Morton said: “If countries widen their definition of permanent establishment, then you will get administration issues and double taxation.”
On HMRC, Morton said it has very talented people at senior level at HMRC but at junior levels there is a need to understand how large business works. Devereux added that there is a tendency to blame HMRC if people think the wrong amount of tax is being collected from these companies and ‘that is unfair’. Edge’s view was that HMRC do a ‘very, very good job’ and the governance structure changes means HMRC officials have more ‘frightening people’ than him to deal with, which is their senior management who knowing that the public is standing on their shoulder.
Conservative Mark Garnier asked whether tax havens serve any use. Edge explained that sometimes you need a place to set up something in a tax neutral territory in investment management. In business tax they do not provide any significant role, from a UK perspective. From an international point of view you will need to convince people that they are happy to take the risk that the UK may change its tax stance in the future if you want them to choose the UK for investment management rather than a tax haven.
Devereux said that if the UK is worried about its tax base disappearing because of tax havens, ‘we should look at ourselves and our tax system to solve that problem’.
Edge said that because of the public’s current views on taxation, OFCs cannot operate on the basis of being a jurisdiction where no-one knows where money comes from or goes. He said: “There is an economic incentives for tax havens to bring themselves into line with popular thinking on tax, including BEPS.”
Conservative Stephen Hammond asked about March’s UK business tax roadmap. Edge said the UK has come under criticism, particularly in the USA, for acting as a tax haven, encouraging companies to leave the USA. Devereux said we are reducing corporation tax but introducing measures against avoidance (e.g. Diverted Profits Tax (DPT)) which seems as though we are going in two different directions simultaneously. He added that if corporation tax gets much lower there is not much point avoiding the tax.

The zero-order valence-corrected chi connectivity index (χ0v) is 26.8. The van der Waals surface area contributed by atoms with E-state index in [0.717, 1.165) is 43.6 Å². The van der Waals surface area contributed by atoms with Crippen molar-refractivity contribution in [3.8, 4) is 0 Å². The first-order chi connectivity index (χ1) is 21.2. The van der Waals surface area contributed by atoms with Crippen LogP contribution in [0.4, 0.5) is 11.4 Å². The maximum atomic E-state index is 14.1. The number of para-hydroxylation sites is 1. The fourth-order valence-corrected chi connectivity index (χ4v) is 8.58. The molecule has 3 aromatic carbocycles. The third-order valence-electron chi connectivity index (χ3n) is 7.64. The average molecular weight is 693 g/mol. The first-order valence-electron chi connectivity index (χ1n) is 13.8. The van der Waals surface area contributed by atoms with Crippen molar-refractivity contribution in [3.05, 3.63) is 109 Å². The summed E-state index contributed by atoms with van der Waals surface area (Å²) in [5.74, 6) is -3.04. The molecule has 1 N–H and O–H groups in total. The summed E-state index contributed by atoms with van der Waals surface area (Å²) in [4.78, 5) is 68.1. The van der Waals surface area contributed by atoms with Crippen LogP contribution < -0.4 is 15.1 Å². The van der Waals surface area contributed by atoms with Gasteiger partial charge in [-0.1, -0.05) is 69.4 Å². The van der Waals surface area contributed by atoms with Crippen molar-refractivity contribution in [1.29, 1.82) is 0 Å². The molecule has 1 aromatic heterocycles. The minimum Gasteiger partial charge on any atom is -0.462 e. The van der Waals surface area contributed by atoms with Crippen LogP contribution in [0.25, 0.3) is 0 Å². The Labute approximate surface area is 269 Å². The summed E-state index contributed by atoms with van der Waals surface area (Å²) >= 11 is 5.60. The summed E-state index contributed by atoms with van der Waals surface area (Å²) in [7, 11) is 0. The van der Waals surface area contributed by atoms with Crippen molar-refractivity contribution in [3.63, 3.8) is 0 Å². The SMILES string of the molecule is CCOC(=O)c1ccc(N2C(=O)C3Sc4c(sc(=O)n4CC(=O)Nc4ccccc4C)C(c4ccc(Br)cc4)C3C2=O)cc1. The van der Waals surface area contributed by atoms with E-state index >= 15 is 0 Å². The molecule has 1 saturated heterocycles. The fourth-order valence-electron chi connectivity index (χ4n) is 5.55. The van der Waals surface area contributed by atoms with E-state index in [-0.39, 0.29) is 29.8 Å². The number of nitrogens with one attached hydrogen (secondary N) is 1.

Morton said business had welcomed the tax roadmap but added that tax is only one of many considerations for a business and a secondary one at that. The DPT dampens the enthusiasm for transferring business into the UK.
Morton said the tax regime is complex’ because it reflects that multinational business is ‘tremendously’ complex. We are seeing the effect of the UK having a competitive tax system, he added.
Devereux was more strident stating that the complexity arises because ‘governments on the whole have no clear idea of what it is they are trying to tax and where they are trying to tax it’.
Jacob Rees Mogg (Conservative) asked whether corporation tax was worth retaining. Devereux answered that corporation tax is a proxy for personal income tax - so it if I own shares in a company it is easier to tax them than me - but that is not a strong argument. There is a logic in taxing profits but as soon as you start taxing other parts of the business you create distortions.
Edge said the Americans think we have abolished corporation tax. From a business point of view, having something we know but which is not intrusive is important.
Morton said that if the UK did not have corporation tax, there would be a great deal of double taxation after a struggle to get countries to accept this. He said we should look at the impact of corporation tax on the workforce to see who bears the burden of corporation tax. Devereux said there is evidence that part of the cost of corporation tax gets passed on to the workforce, in terms of lower demand for labour and wage rates. A sales tax will have disproportionate effect on low profit companies with high sales compared to high profit with low sales and lead to competitive distortions. VAT is a tax on consumers. He said we are not at a settling point, there is more that corporation tax can fall. In ten years, corporation tax will be less than 17 per cent, he suggested. Edge added that 15 per cent is the rate that the US Treasury policy has said is the last acceptable rate before you fall into tax haven territory.
Devereux said we can always get rid of some reliefs, such as interest deductibility for example, which could reduce the tax rate by two or three per cent points.
Tyrie closed the session by stating that it was refreshing to have witnesses who are trying to answer questions..
By Hamant Verma, External Relations Officer, the Chartered Institute of Taxation